Q: What do you think about owning single-family rental properties vs. investing in the stock market?
A: I have seen some families do well with rental properties, but only by owning several properties over many years (if not decades). As rents increase, positive cash flow often occurs while the tenants’ mortgages are being paid. But math is hard, especially in the early years.
A client family inquired about renting a house they had moved out of. The house was worth about $400,000 and they had about $200,000 on the mortgage. Their monthly costs for the mortgage, property taxes and insurance were estimated at $3,000 a month and they felt they could rent the property for $3,500 a month. We also noted that the fact that they had a mortgage technically meant that less of their money was tied up, providing leverage for profit. However, leverage works both ways. A loss of a quarter of the home’s value would drop their equity by half.
I realized that owning this property and the time and work could pay off over many years, but that it wouldn’t really make money for them in the first few years. The only two ways to make money would be the building and equity with each mortgage payment, and the possibility that the house will increase in value.
On the cost side, we discussed that their equity of $200,000 sitting in the house had an opportunity cost-ie, it could be invested elsewhere and presumably make money there. Even if we look at a low expectations 3% return – that means $6,000 a year.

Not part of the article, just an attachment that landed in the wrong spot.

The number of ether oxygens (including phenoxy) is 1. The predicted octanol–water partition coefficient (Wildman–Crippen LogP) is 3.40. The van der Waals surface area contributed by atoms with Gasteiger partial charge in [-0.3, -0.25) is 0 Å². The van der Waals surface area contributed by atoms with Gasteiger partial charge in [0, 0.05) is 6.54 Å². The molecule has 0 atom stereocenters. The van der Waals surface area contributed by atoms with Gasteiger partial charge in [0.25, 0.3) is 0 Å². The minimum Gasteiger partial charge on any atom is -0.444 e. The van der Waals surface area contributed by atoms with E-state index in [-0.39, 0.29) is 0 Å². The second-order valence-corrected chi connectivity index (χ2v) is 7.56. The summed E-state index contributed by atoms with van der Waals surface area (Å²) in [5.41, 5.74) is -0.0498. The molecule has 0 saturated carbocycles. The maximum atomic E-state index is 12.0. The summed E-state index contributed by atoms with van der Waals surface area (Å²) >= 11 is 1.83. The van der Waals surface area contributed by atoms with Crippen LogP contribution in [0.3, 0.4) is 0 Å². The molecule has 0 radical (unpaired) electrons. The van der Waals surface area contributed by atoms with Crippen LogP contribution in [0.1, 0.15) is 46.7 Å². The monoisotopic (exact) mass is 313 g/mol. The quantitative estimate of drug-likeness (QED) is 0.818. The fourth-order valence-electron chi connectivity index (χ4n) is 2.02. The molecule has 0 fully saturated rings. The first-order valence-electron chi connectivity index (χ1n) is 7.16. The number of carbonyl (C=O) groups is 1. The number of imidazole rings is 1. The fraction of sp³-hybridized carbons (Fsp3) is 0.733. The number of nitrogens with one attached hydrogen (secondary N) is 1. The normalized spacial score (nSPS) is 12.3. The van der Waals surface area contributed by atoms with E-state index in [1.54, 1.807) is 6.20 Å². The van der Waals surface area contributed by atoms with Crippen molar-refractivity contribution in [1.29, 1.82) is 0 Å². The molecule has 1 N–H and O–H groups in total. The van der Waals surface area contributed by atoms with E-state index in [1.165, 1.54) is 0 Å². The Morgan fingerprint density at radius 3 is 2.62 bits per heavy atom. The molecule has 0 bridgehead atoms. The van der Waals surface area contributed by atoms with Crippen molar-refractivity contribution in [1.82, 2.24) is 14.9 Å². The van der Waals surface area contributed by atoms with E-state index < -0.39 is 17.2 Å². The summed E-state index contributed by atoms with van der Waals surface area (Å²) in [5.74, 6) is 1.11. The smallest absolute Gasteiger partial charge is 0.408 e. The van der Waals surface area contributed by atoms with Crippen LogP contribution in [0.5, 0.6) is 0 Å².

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They should also consider allowing the property to be vacant for a period of time and at least acknowledge the risk and cost of a “bad” tenant. The property will have scheduled/expected maintenance (hot water heater, A/C unit, roof, etc.) and unscheduled maintenance and repairs.
So, we discussed that they are investing in a highly illiquid product that also carries unseen risks (house prices can certainly decrease) for perhaps no net income for several years. Probably and hopefully the rents will increase enough in the coming years to produce net income while the mortgage balance will also decrease. We observed that most of our client families who chose to own one or two properties often remarked to us that it “wasn’t worth it.”
Residential real estate has historically appreciated roughly at the rate of historical inflation (two to three percent per year). The US stock market has historically appreciated at double this rate for the past 70 years, and is a truly “passive” investment.
I would conclude with the belief that rental property can be a good investment – but that it requires patience, time and work. The most successful real estate investors I have seen usually gradually acquire several (or many) properties over a period of years, and do not count on real estate price appreciation to provide most of their profits.
Steven Podnos is a fee-only financial planner in Central Florida. He can be reached at Steven@wealthcarellc.com and at www.WealthCareLLC.com.